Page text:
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Maui Wildfires: At Least 53 Dead and Hundreds Missing

The Hawaiian island of Maui is wrestling with the repercussions of a disastrous rapidly spreading fire that has killed more than 53 people and burned historic Lahaina town to ashes. The staggering flames have left areas wrecked, milestones roasted to the point of being indistinguishable, and survivors with frightening stories of near disasters.

As the state’s deadliest catastrophic event since a 1960 tsunami, the loss of life is supposed to rise further as search and rescue tasks proceed.

Maui Wildfires: At Least 53 Dead and Hundreds Missing

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A flyover of historic Lahaina revealed a no man’s land of charred areas and tourist spots that were once vibrant and bustling with life. Whole blocks, including the popular Front Road where travelers shopped and ate, have been diminished to rubble and darkened foundations.

Boats in the harbor were seared, and a thick blanket of smoke looms over the town. Hawaii Governor Josh Green described the devastation, stating that “Lahaina, with a few rare exceptions, has been burned down.”

More than 1,000 structures have been destroyed by the fires, leaving residents and business owners reeling from the loss. Survivors of the Maui wildfires have described their frightening encounters of getting away with just whatever they might be wearing.

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Some had only minutes to clear as blazes raced through parched growth covering the island. Lahaina occupant Bosco Bae posted a video via social media, showing buildings engulfed in flames as sirens blared and windblown sparks raced by.

Others, like Marlon Vasquez and his sibling Eduardo, needed to escape through smoke-filled skies, heaving from the poisonous vapor. The group of Kamuela Kawaakoa and Iiulia Yasso barely got away from their apartment as bushes around them caught fire, highlighting the urgency of the situation.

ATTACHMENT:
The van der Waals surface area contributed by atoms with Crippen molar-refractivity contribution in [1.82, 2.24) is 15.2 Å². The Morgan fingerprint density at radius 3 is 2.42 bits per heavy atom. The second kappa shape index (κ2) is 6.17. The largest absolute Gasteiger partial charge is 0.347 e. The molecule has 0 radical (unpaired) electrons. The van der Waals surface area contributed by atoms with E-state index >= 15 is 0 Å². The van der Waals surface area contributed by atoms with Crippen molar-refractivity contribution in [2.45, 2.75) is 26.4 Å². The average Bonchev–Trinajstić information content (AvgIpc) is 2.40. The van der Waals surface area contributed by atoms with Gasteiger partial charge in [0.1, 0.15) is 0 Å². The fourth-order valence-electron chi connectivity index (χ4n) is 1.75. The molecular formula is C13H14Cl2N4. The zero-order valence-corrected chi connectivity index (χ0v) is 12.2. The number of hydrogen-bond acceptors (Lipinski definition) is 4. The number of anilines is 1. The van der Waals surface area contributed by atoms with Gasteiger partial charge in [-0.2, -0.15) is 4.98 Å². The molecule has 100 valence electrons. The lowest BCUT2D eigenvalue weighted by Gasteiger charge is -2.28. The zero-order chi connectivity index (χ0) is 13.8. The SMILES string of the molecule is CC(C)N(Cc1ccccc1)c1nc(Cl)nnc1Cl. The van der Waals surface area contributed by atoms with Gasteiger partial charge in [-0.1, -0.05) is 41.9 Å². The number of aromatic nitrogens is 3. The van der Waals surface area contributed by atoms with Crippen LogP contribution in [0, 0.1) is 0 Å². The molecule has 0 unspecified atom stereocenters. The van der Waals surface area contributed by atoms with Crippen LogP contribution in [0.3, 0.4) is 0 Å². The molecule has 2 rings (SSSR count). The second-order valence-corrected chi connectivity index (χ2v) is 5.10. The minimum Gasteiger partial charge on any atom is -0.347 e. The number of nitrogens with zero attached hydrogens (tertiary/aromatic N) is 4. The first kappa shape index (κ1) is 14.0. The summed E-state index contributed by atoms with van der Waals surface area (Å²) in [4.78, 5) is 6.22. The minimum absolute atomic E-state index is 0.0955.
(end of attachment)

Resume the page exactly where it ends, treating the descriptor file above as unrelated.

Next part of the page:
While the specific reason for the Maui wildfire is still being scrutinized, specialists suspect that human development and climate change play had a huge influence.

Unmanaged, nonnative grasslands that cover around 1,000,000 sections of land across the Hawaiian islands have made the ideal fuel for wildfires. These invasive grasses, coupled with dry conditions, strong winds, and extreme weather events like Hurricane Dora, have created a recipe for disaster.

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The increasing frequency of wildfires in Maui, Hawaii is a stark reminder of the urgent need to address climate change and its impact on ecosystems.

Right after the staggering rapidly spreading fires, reaction and aid ventures have been prepared to help impacted regions. President Joe Biden declared a major disaster on Maui, pledging federal support and resources to help those affected.

The Hawaii National Guard has been activated to assist with fire suppression and search and rescue operations.

Evacuation shelters have been opened, and efforts are underway to provide assistance to displaced residents. However, challenges such as overwhelmed hospitals, lack of communication, and power outages are hampering relief efforts.

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